The whole process is linked – trade issues and the Fed must be coordinated, otherwise a policy mistake is in the making. Further, business leaders are impaired to make plans for the near future (invest in new plant or equipment, or hire new workers) when they are uncertain about supply chain issues related to tariffs – this is creating the first industrial slowdown since 2009.  The outlook base case—low inflation; additional Fed cuts; no trade deal this year; no recession in the next 18 months.  Monitoring the economy is very important in a fluid environment as it alerts to slowing conditions that would cause the current Bull market to expire.

All is not dire as the many points addressed above might otherwise suggest.  The old market saying “don’t fight the Fed” means that where we are today, following the first Fed interest rate cut, the average annualized return for the S&P between the first rate cut and the next hike was +20% since 1982; the median increase was +13%.  It probably remains critical to be a “time in the market” investor to capture upmarket action, albeit that some volatility must be endured.  Our tactical strategy is following dialed back risk because the duration of the current Bull is long and economic/political issues are so prevalent.  Don’t forget, politicians are poised to spend……

Interesting Considerations:

  • The US government can’t stop spending – last week marks the 5th time that Congress ignored annual spending caps stipulated in the Budget Control Act of 2011. The spending bill passed will provide funding until 7/31/2021 with no statutory limit on the nation’s borrowing for the next 2 years; it raises the debt ceiling again (extending or suspending it 87 times since 1960).  Why?  There’s another election of Congress & President in 2020.  Spending should provide economic growth support during tariff negotiations.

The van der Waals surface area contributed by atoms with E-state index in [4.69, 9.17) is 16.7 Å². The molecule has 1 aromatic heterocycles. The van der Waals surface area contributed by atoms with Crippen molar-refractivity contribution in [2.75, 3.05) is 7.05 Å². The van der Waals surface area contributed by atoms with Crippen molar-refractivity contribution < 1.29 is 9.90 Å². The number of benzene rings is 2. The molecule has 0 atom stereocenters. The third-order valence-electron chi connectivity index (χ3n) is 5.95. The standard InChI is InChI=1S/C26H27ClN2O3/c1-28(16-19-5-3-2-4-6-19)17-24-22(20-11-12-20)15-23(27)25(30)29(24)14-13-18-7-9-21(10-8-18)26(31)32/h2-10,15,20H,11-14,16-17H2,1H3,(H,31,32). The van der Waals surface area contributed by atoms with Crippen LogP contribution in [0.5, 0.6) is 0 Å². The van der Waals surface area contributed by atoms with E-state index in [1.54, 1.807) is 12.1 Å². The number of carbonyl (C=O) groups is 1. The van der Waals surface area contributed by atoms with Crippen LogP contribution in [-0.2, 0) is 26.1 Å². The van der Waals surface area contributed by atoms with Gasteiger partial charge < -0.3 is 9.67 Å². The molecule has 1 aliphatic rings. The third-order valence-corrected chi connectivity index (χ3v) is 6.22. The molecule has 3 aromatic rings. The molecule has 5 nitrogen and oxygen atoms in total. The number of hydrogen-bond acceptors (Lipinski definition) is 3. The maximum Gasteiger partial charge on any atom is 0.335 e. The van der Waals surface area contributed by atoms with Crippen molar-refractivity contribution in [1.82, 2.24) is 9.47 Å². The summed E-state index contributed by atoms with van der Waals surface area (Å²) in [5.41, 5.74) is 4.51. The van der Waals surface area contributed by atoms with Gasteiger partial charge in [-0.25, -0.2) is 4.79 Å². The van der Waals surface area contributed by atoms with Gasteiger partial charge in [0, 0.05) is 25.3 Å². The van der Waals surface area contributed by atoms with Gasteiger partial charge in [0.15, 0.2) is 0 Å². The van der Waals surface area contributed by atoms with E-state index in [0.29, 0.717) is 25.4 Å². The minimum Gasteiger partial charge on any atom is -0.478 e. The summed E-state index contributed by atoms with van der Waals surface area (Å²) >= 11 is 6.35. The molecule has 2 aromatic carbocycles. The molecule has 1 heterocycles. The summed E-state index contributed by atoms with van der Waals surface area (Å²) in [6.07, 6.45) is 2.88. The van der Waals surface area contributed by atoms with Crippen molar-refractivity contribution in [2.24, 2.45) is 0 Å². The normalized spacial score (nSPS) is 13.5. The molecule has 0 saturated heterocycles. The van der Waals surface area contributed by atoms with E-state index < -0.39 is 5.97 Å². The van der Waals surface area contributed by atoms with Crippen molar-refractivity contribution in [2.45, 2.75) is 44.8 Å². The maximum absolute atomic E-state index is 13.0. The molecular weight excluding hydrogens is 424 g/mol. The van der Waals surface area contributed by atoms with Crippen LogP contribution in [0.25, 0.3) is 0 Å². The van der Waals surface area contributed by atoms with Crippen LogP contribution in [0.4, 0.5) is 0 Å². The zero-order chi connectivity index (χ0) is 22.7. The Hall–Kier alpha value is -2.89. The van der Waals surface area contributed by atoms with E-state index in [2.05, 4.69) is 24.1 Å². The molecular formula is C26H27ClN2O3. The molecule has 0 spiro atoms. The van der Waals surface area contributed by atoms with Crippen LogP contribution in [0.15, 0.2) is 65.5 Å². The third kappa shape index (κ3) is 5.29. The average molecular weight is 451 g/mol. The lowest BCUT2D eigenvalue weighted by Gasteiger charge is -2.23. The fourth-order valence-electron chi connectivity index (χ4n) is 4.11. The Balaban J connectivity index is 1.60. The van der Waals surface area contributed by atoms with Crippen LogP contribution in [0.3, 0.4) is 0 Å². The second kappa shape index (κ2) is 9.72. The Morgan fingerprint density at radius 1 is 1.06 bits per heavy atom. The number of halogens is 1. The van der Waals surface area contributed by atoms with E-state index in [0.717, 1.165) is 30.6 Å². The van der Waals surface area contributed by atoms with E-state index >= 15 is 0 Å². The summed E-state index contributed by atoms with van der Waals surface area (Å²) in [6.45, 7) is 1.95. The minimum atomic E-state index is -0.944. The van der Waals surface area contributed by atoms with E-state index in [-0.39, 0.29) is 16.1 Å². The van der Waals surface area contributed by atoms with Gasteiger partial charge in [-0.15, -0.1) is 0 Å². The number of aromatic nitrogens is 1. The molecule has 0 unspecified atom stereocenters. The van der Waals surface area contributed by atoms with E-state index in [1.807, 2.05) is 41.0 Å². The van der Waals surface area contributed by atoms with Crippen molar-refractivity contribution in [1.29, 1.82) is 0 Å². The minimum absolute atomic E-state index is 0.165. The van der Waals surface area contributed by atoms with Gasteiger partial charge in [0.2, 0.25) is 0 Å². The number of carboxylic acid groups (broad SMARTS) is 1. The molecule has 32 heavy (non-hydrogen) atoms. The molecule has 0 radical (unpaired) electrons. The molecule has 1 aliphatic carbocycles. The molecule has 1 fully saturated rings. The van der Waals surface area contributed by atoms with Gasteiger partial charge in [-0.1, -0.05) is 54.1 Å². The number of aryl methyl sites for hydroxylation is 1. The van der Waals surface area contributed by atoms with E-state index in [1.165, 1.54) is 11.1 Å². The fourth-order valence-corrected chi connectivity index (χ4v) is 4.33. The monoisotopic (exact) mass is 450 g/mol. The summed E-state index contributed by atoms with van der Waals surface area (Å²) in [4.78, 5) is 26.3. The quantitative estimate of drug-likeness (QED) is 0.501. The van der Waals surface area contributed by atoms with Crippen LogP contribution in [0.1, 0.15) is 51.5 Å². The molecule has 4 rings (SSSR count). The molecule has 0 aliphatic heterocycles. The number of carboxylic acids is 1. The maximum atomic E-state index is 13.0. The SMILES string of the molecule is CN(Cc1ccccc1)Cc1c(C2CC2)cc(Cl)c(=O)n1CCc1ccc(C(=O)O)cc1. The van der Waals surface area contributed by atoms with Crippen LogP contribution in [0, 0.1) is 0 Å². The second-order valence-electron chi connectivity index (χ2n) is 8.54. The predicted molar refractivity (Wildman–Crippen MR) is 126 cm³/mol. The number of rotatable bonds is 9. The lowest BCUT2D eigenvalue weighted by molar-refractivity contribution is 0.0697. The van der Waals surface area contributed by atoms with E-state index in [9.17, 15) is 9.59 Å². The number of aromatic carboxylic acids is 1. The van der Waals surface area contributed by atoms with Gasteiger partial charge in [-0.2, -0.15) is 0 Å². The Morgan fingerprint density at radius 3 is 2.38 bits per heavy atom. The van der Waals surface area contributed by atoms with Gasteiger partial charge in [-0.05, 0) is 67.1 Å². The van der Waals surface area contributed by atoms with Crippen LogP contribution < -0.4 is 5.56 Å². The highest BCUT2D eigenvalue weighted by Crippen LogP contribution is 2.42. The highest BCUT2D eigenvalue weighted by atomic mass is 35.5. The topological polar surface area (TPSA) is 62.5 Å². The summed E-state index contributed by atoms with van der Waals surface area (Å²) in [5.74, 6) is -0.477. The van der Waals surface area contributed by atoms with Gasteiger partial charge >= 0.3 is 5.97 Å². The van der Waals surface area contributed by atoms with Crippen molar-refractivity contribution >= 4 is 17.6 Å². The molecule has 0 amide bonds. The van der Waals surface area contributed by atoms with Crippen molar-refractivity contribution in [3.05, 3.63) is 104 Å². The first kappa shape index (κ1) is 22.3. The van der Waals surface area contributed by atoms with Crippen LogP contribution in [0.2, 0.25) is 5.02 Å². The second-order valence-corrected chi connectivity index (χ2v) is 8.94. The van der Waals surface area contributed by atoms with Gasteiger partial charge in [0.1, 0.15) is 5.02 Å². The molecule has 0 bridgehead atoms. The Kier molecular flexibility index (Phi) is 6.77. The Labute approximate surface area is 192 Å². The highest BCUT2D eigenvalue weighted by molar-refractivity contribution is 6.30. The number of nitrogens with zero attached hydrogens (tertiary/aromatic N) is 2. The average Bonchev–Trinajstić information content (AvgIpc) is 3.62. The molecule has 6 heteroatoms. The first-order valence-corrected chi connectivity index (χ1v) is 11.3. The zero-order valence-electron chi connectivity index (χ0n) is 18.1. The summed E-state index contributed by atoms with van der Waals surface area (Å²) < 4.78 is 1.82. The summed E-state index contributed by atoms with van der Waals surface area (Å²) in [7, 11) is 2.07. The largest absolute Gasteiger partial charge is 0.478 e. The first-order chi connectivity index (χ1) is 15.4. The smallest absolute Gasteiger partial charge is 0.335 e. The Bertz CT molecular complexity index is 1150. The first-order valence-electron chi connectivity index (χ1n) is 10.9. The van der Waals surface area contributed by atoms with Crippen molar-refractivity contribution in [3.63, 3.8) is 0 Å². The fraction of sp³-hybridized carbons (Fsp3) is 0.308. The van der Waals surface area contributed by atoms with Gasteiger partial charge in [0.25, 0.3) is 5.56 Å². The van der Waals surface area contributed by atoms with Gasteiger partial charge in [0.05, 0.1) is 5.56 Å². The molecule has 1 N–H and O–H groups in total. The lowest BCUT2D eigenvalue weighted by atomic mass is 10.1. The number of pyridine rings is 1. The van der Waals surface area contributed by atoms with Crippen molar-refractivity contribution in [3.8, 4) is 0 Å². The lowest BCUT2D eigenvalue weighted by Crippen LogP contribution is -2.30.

• Do you remember? August 5 is the 8-year anniversary since the USA was downgraded by S&P from its top credit rating (reason: too much accumulating debt relative to GDP).  Since 8/5/2011, the yield on the US 10-year Treasury fell from 2.57% to 1.85% and the S&P500 gained +189% (total return), equal to +14.2% per year.  The initial shock of the credit downgrade dropped the S&P index –6.6% during the first trading day.  For bonds, when a downgrade happens, yields rise (prices fall); yet note that over the years, the yield is falling due to slow global economic growth; the US rate being higher than the world with investors seeking to own the higher yields (creating currency and trade issues discussed above).

It’s always challenging to invest as a Bull market ages.  That’s because not everything is working as it did in early days of a Bull market.  It then becomes easy to seek confirmation to an investment process by listening too much to “table talk” or drinking the “Kool Aid” being served.  Yet, It is more important to remain above the noisy news “weeds” to monitor key factors that would allow one to remain invested for long term success.

Author: Bill Henderly, CFA – August 6, 2019
Printer-Friendly PDF can be downloaded here: “Kool-Aid Investing” – June Commentary
Posted in Monthly Commentary.